“Because it was different from what I’d been seeing; it was fresh, it was human, it was real,” says Al Sulaiman, who has never worked with an art adviser and was introduced to Chinese art through a friend. “He called me and said, ‘Basma, there’s this amazing artist, I love his work but it’s too big for my house, would you be interested to see it?’” The artist was Beijing-based Yue Minjun, now famous for his “Cynical Realist” oil paintings depicting himself laughing, his face frozen in a demonic grin. Al Sulaiman bought the painting Face on the Land in 2003 for £40,000. In 2007, when Sotheby’s London auctioned Yue’s seminal 1995 work inspired by the Tiananmen Square massacre, Execution, it sold for a record-breaking £2.9mn – the highest price for a contemporary Chinese artwork at the time.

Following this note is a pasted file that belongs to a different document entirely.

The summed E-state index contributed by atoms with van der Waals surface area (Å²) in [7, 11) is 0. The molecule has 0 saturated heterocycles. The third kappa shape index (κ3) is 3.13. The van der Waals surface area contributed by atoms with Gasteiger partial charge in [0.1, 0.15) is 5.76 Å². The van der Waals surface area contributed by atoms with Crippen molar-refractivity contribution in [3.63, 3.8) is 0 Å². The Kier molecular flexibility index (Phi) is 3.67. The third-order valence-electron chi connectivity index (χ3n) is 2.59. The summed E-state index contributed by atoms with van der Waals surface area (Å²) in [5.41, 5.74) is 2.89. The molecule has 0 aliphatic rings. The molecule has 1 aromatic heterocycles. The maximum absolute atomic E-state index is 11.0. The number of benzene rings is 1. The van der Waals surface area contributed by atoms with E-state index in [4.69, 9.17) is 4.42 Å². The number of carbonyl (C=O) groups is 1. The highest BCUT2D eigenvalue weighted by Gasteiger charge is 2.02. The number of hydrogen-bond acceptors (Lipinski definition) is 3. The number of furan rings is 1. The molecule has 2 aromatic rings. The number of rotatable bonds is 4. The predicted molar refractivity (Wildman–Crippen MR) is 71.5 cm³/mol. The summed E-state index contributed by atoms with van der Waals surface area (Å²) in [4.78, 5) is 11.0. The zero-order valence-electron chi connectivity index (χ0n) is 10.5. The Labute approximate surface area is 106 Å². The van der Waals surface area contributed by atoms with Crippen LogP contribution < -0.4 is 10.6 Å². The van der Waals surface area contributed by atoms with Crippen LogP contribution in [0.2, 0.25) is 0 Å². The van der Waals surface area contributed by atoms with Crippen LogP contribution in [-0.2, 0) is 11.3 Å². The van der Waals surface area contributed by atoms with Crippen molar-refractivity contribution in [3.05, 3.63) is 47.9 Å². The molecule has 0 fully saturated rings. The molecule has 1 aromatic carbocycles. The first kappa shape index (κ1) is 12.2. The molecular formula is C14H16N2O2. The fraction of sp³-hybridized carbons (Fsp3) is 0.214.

“People started to buy contemporary Chinese art in 1995,” explains Lam. “In the early 2000s – when Basma was there – it was just a very interesting, exciting time. There was this vibrant art scene, the government had not endorsed it, and there were only a handful of Chinese collectors – so tourists were going there to buy art as a souvenir, because the prices were low. After about 2006, though, it went crazy.” Before then, Al Sulaiman would travel to China regularly, discovering artists while visiting her daughter, who was working in Shanghai. But she met Lam for the first time at a dinner in London. The two clicked straight away – but more because of what they didn’t agree on than what they did, says Lam. “Basma loves political pop; I don’t. I consider political pop to be the western definition of Chinese contemporary art. And Basma likes figurative art; I don’t. But when you’re talking about art, it’s much better to have two different opinions,” she says.